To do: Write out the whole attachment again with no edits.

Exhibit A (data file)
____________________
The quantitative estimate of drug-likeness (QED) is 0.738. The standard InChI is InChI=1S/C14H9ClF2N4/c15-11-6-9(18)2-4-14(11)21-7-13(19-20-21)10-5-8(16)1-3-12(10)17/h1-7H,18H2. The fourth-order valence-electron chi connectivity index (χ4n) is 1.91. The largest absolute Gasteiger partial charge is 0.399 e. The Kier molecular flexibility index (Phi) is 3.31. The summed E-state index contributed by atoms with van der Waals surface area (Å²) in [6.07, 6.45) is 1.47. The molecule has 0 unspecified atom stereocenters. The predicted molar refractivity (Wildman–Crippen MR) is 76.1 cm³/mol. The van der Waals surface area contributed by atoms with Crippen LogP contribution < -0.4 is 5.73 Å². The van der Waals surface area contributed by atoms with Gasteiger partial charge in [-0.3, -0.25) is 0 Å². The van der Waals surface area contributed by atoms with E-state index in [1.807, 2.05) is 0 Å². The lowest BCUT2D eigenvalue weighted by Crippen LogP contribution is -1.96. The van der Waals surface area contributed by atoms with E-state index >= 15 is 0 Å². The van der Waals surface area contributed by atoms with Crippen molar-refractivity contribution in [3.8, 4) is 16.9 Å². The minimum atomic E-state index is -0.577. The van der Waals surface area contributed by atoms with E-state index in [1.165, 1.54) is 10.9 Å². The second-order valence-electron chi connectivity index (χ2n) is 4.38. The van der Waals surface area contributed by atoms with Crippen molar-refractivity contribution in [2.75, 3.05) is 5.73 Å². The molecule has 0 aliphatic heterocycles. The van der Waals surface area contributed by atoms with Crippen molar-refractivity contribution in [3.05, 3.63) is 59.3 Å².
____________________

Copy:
The quantitative estimate of drug-likeness (QED) is 0.738. The standard InChI is InChI=1S/C14H9ClF2N4/c15-11-6-9(18)2-4-14(11)21-7-13(19-20-21)10-5-8(16)1-3-12(10)17/h1-7H,18H2. The fourth-order valence-electron chi connectivity index (χ4n) is 1.91. The largest absolute Gasteiger partial charge is 0.399 e. The Kier molecular flexibility index (Phi) is 3.31. The summed E-state index contributed by atoms with van der Waals surface area (Å²) in [6.07, 6.45) is 1.47. The molecule has 0 unspecified atom stereocenters. The predicted molar refractivity (Wildman–Crippen MR) is 76.1 cm³/mol. The van der Waals surface area contributed by atoms with Crippen LogP contribution < -0.4 is 5.73 Å². The van der Waals surface area contributed by atoms with Gasteiger partial charge in [-0.3, -0.25) is 0 Å². The van der Waals surface area contributed by atoms with E-state index in [1.807, 2.05) is 0 Å². The lowest BCUT2D eigenvalue weighted by Crippen LogP contribution is -1.96. The van der Waals surface area contributed by atoms with E-state index >= 15 is 0 Å². The van der Waals surface area contributed by atoms with Crippen molar-refractivity contribution in [3.8, 4) is 16.9 Å². The minimum atomic E-state index is -0.577. The van der Waals surface area contributed by atoms with E-state index in [1.165, 1.54) is 10.9 Å². The second-order valence-electron chi connectivity index (χ2n) is 4.38. The van der Waals surface area contributed by atoms with Crippen molar-refractivity contribution in [2.75, 3.05) is 5.73 Å². The molecule has 0 aliphatic heterocycles. The van der Waals surface area contributed by atoms with Crippen molar-refractivity contribution in [3.05, 3.63) is 59.3 Å².